Some movement in Myanmar

Print edition : July 21, 2001

The junta sends out positive signals by releasing political prisoners and allowing the National League for Democracy to open some of its offices, but doubts remain about the process of Myanmar's return to democracy.

A LARGE number of political prisoners have been released by the military junta in Myanmar in the past few weeks, raising hopes that the talks between the State Peace and Development Council (SPDC) and National League for Democracy (NLD) leader Aung San Suu Kyi are coming back on track. The instances of release have also led to much speculation. Gen. Chavalit Yong-chaiyudh, the Defence Minister of Thailand, said recently that Suu Kyi and the junta planned to announce the formation of a national government and an election schedule. The General, seen as being close to the military rulers in Yangon, also said that after months of negotiations the two sides had reached an agreement to end the political stalemate. "Once all the groups are engaged in forming a national government and get to work, confidence will soon be established among the former rivals." But reports from Yangon have dismissed his statements as being speculative.

Aung San Suu Kyi, a file photograph.-RICHARD VOGEL/AP

There are also speculative reports that Suu Kyi, who is virtually under house arrest, may be freed before July 19, the anniversary of her father Gen. Aung San's assassination. However, given the absence of any statements from the parties concerned, reports about talks remain unconfirmed.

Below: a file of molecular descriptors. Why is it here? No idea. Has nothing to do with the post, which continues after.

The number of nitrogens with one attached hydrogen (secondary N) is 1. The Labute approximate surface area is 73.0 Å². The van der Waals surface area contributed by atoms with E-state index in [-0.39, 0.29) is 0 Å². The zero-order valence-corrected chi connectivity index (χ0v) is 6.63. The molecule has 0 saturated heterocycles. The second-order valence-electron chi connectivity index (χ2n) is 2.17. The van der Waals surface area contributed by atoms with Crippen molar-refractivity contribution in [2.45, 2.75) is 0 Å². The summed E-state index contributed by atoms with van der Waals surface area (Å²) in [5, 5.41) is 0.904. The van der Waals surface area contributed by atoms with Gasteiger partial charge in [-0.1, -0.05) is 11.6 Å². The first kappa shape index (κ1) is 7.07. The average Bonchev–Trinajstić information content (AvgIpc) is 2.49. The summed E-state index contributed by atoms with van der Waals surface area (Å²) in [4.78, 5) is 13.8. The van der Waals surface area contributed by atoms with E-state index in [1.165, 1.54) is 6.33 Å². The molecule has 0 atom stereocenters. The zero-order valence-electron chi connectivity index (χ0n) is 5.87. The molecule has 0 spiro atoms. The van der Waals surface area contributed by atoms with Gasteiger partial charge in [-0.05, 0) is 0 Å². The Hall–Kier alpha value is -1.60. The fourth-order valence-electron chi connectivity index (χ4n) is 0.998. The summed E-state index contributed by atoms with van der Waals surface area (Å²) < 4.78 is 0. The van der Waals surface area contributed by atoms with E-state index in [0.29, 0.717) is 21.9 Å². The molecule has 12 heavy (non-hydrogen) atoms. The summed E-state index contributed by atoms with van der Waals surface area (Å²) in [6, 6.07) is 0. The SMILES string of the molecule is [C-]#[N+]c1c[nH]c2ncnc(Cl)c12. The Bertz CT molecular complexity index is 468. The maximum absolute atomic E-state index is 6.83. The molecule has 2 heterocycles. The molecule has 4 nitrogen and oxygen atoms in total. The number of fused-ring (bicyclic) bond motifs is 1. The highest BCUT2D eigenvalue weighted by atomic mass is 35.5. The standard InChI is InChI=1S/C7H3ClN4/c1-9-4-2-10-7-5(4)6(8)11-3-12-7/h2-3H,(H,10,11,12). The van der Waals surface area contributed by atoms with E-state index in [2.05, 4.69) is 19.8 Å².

There is little doubt that the release of prisoners has, besides mitigating their pain and suffering, come as a major confidence-building measure. The years of distrust between the NLD and the junta cannot be wished away. So the Opposition presumably liked to see the SPDC putting its money where its mouth is in the matter of the release of prisoners. The junta's decision to allow the NLD to reopen as many as 18 of its 40 offices in Yangon constitutes another confidence building measure. Thus, the signals so far have been positive, but scepticism about the process remains. The main questions are: Is the junta about to step aside and let the NLD take its rightful place in government? If so, why is it planning to do it now? Is the "trust" between the two antagonists real?

The international community, which has maintained steady pressure on Myanmar, is impatient for results from the ongoing dialogue but understands that the process is fraught with obstacles. In the absence of concrete information, the "long gap" between the visits of the United Nations Secretary-General's special envoy Razali Ismail to Yangon (in January and then in June) was seen as an indicator that the talks were not proceeding well. It was since his June visit that political prisoners have been released and some NLD offices allowed to function.

A spokesman for U.N. Secretary-General Kofi Annan was quoted as saying: "The Secretary-General welcomes the release of political detainees in Myanmar, including Saw Mra Aung, a senior member of the NLD... shortly after the visit to the country of his special envoy... he hopes to see further release of more political detainees in the near future." He also said: "The Secretary-General reiterates that there is no alternative to the ongoing talks between the government and Daw Aung San Suu Kyi to bring about democratisation and national reconciliation in Myanmar. He urges the two sides to make further efforts to achieve tangible progress and calls on the international community to continue supporting the dialogue process in Myanmar."